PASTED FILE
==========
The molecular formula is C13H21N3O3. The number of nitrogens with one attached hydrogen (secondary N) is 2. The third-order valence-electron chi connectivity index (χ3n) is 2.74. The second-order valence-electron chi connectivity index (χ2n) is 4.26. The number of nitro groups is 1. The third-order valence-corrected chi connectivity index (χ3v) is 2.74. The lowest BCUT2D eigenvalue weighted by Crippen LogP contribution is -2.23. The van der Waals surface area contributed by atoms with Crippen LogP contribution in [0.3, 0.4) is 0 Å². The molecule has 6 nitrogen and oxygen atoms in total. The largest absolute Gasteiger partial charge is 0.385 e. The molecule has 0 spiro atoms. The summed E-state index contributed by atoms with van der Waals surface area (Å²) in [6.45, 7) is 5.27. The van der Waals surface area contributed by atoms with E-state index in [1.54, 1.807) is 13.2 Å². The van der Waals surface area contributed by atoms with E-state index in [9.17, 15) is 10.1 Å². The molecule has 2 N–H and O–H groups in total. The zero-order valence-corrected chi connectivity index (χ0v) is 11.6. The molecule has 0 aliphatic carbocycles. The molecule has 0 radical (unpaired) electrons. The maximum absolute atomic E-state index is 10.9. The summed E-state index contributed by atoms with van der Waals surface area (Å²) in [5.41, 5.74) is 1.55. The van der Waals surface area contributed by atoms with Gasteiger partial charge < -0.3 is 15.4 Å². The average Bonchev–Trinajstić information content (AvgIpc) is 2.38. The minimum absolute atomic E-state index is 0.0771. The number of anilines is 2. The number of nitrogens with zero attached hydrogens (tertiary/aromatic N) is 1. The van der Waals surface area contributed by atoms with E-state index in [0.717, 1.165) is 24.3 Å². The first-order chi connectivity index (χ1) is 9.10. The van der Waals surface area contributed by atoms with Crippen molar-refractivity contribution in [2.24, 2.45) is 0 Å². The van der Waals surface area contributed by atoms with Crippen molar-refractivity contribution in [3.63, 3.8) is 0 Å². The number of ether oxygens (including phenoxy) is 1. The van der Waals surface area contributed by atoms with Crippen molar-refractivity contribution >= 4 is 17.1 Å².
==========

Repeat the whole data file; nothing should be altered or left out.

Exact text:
The molecular formula is C13H21N3O3. The number of nitrogens with one attached hydrogen (secondary N) is 2. The third-order valence-electron chi connectivity index (χ3n) is 2.74. The second-order valence-electron chi connectivity index (χ2n) is 4.26. The number of nitro groups is 1. The third-order valence-corrected chi connectivity index (χ3v) is 2.74. The lowest BCUT2D eigenvalue weighted by Crippen LogP contribution is -2.23. The van der Waals surface area contributed by atoms with Crippen LogP contribution in [0.3, 0.4) is 0 Å². The molecule has 6 nitrogen and oxygen atoms in total. The largest absolute Gasteiger partial charge is 0.385 e. The molecule has 0 spiro atoms. The summed E-state index contributed by atoms with van der Waals surface area (Å²) in [6.45, 7) is 5.27. The van der Waals surface area contributed by atoms with E-state index in [1.54, 1.807) is 13.2 Å². The van der Waals surface area contributed by atoms with E-state index in [9.17, 15) is 10.1 Å². The molecule has 2 N–H and O–H groups in total. The zero-order valence-corrected chi connectivity index (χ0v) is 11.6. The molecule has 0 aliphatic carbocycles. The molecule has 0 radical (unpaired) electrons. The maximum absolute atomic E-state index is 10.9. The summed E-state index contributed by atoms with van der Waals surface area (Å²) in [5.41, 5.74) is 1.55. The van der Waals surface area contributed by atoms with Gasteiger partial charge < -0.3 is 15.4 Å². The average Bonchev–Trinajstić information content (AvgIpc) is 2.38. The minimum absolute atomic E-state index is 0.0771. The number of anilines is 2. The number of nitrogens with zero attached hydrogens (tertiary/aromatic N) is 1. The van der Waals surface area contributed by atoms with E-state index in [0.717, 1.165) is 24.3 Å². The first-order chi connectivity index (χ1) is 9.10. The van der Waals surface area contributed by atoms with Crippen molar-refractivity contribution in [2.24, 2.45) is 0 Å². The van der Waals surface area contributed by atoms with Crippen molar-refractivity contribution in [3.63, 3.8) is 0 Å². The number of ether oxygens (including phenoxy) is 1. The van der Waals surface area contributed by atoms with Crippen molar-refractivity contribution >= 4 is 17.1 Å².